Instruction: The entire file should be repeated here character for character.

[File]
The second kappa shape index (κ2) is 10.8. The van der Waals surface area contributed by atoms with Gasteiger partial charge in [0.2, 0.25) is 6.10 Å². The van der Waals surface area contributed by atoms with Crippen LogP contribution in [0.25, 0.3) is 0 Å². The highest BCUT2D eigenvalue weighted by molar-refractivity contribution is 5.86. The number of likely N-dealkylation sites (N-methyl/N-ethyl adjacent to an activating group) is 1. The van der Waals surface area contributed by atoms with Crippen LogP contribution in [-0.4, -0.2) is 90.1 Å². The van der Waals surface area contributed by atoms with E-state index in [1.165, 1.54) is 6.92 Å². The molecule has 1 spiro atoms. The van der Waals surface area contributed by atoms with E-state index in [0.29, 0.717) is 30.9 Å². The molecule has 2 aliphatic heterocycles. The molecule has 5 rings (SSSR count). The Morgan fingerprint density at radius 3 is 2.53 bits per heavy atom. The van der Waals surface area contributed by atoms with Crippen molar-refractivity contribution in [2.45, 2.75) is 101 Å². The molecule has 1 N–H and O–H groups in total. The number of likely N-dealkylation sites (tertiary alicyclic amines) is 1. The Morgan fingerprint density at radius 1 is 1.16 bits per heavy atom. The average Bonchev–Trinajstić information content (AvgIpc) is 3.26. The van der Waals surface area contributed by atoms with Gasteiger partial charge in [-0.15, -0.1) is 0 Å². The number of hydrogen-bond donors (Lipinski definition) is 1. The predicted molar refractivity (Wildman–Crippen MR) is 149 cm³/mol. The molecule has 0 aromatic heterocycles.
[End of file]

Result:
The second kappa shape index (κ2) is 10.8. The van der Waals surface area contributed by atoms with Gasteiger partial charge in [0.2, 0.25) is 6.10 Å². The van der Waals surface area contributed by atoms with Crippen LogP contribution in [0.25, 0.3) is 0 Å². The highest BCUT2D eigenvalue weighted by molar-refractivity contribution is 5.86. The number of likely N-dealkylation sites (N-methyl/N-ethyl adjacent to an activating group) is 1. The van der Waals surface area contributed by atoms with Crippen LogP contribution in [-0.4, -0.2) is 90.1 Å². The van der Waals surface area contributed by atoms with E-state index in [1.165, 1.54) is 6.92 Å². The molecule has 1 spiro atoms. The van der Waals surface area contributed by atoms with E-state index in [0.29, 0.717) is 30.9 Å². The molecule has 2 aliphatic heterocycles. The molecule has 5 rings (SSSR count). The Morgan fingerprint density at radius 3 is 2.53 bits per heavy atom. The van der Waals surface area contributed by atoms with Crippen molar-refractivity contribution in [2.45, 2.75) is 101 Å². The molecule has 1 N–H and O–H groups in total. The number of likely N-dealkylation sites (tertiary alicyclic amines) is 1. The Morgan fingerprint density at radius 1 is 1.16 bits per heavy atom. The average Bonchev–Trinajstić information content (AvgIpc) is 3.26. The van der Waals surface area contributed by atoms with Gasteiger partial charge in [-0.15, -0.1) is 0 Å². The number of hydrogen-bond donors (Lipinski definition) is 1. The predicted molar refractivity (Wildman–Crippen MR) is 149 cm³/mol. The molecule has 0 aromatic heterocycles.